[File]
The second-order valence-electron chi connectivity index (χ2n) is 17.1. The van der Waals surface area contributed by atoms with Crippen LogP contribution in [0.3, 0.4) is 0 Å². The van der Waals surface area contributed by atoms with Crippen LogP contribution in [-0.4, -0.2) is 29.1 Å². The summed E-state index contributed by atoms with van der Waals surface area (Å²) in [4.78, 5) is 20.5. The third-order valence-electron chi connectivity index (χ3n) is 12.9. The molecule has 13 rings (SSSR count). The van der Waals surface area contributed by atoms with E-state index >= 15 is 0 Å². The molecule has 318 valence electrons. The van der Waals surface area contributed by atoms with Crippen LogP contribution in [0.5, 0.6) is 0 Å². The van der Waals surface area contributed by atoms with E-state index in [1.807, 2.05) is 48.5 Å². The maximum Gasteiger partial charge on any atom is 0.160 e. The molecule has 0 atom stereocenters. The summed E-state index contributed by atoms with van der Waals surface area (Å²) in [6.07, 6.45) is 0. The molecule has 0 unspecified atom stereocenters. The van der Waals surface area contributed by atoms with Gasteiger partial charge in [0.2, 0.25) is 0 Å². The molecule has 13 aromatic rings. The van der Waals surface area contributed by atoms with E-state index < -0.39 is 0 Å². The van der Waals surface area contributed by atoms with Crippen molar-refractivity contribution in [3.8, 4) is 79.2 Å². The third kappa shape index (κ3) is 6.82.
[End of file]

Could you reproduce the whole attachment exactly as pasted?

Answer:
The second-order valence-electron chi connectivity index (χ2n) is 17.1. The van der Waals surface area contributed by atoms with Crippen LogP contribution in [0.3, 0.4) is 0 Å². The van der Waals surface area contributed by atoms with Crippen LogP contribution in [-0.4, -0.2) is 29.1 Å². The summed E-state index contributed by atoms with van der Waals surface area (Å²) in [4.78, 5) is 20.5. The third-order valence-electron chi connectivity index (χ3n) is 12.9. The molecule has 13 rings (SSSR count). The van der Waals surface area contributed by atoms with E-state index >= 15 is 0 Å². The molecule has 318 valence electrons. The van der Waals surface area contributed by atoms with Crippen LogP contribution in [0.5, 0.6) is 0 Å². The van der Waals surface area contributed by atoms with E-state index in [1.807, 2.05) is 48.5 Å². The maximum Gasteiger partial charge on any atom is 0.160 e. The molecule has 0 atom stereocenters. The summed E-state index contributed by atoms with van der Waals surface area (Å²) in [6.07, 6.45) is 0. The molecule has 0 unspecified atom stereocenters. The van der Waals surface area contributed by atoms with Gasteiger partial charge in [0.2, 0.25) is 0 Å². The molecule has 13 aromatic rings. The van der Waals surface area contributed by atoms with E-state index < -0.39 is 0 Å². The van der Waals surface area contributed by atoms with Crippen molar-refractivity contribution in [3.8, 4) is 79.2 Å². The third kappa shape index (κ3) is 6.82.